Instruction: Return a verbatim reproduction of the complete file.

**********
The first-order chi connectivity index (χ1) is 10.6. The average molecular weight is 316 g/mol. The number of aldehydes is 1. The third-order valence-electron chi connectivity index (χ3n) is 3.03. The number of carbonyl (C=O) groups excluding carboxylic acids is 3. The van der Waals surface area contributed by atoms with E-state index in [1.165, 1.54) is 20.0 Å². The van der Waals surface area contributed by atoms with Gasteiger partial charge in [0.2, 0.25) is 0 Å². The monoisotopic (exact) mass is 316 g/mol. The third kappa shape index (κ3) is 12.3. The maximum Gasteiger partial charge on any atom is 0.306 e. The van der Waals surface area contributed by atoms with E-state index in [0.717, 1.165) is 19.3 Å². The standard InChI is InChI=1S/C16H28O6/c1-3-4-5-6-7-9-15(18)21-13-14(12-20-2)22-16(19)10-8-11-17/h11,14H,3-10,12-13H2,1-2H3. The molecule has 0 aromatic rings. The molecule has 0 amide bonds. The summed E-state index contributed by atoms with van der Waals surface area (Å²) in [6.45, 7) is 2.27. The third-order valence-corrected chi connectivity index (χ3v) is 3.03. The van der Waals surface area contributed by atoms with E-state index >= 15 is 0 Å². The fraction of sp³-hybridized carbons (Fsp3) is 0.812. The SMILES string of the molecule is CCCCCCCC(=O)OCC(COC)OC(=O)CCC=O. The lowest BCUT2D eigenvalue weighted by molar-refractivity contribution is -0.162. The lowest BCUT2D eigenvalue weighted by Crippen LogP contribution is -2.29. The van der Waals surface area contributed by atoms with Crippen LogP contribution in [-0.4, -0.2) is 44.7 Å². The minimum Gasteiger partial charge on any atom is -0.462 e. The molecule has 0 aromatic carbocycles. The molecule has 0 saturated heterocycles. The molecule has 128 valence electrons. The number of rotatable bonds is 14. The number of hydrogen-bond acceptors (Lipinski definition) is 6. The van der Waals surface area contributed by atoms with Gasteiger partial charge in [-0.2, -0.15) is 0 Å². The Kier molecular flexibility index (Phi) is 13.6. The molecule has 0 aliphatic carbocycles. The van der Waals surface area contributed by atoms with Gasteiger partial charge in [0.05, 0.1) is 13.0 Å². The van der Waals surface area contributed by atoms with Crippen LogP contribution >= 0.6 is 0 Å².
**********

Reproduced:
The first-order chi connectivity index (χ1) is 10.6. The average molecular weight is 316 g/mol. The number of aldehydes is 1. The third-order valence-electron chi connectivity index (χ3n) is 3.03. The number of carbonyl (C=O) groups excluding carboxylic acids is 3. The van der Waals surface area contributed by atoms with E-state index in [1.165, 1.54) is 20.0 Å². The van der Waals surface area contributed by atoms with Gasteiger partial charge in [0.2, 0.25) is 0 Å². The monoisotopic (exact) mass is 316 g/mol. The third kappa shape index (κ3) is 12.3. The maximum Gasteiger partial charge on any atom is 0.306 e. The van der Waals surface area contributed by atoms with E-state index in [0.717, 1.165) is 19.3 Å². The standard InChI is InChI=1S/C16H28O6/c1-3-4-5-6-7-9-15(18)21-13-14(12-20-2)22-16(19)10-8-11-17/h11,14H,3-10,12-13H2,1-2H3. The molecule has 0 aromatic rings. The molecule has 0 amide bonds. The summed E-state index contributed by atoms with van der Waals surface area (Å²) in [6.45, 7) is 2.27. The third-order valence-corrected chi connectivity index (χ3v) is 3.03. The van der Waals surface area contributed by atoms with E-state index >= 15 is 0 Å². The fraction of sp³-hybridized carbons (Fsp3) is 0.812. The SMILES string of the molecule is CCCCCCCC(=O)OCC(COC)OC(=O)CCC=O. The lowest BCUT2D eigenvalue weighted by molar-refractivity contribution is -0.162. The lowest BCUT2D eigenvalue weighted by Crippen LogP contribution is -2.29. The van der Waals surface area contributed by atoms with Crippen LogP contribution in [-0.4, -0.2) is 44.7 Å². The minimum Gasteiger partial charge on any atom is -0.462 e. The molecule has 0 aromatic carbocycles. The molecule has 0 saturated heterocycles. The molecule has 128 valence electrons. The number of rotatable bonds is 14. The number of hydrogen-bond acceptors (Lipinski definition) is 6. The van der Waals surface area contributed by atoms with Gasteiger partial charge in [-0.2, -0.15) is 0 Å². The Kier molecular flexibility index (Phi) is 13.6. The molecule has 0 aliphatic carbocycles. The van der Waals surface area contributed by atoms with Gasteiger partial charge in [0.05, 0.1) is 13.0 Å². The van der Waals surface area contributed by atoms with Crippen LogP contribution >= 0.6 is 0 Å².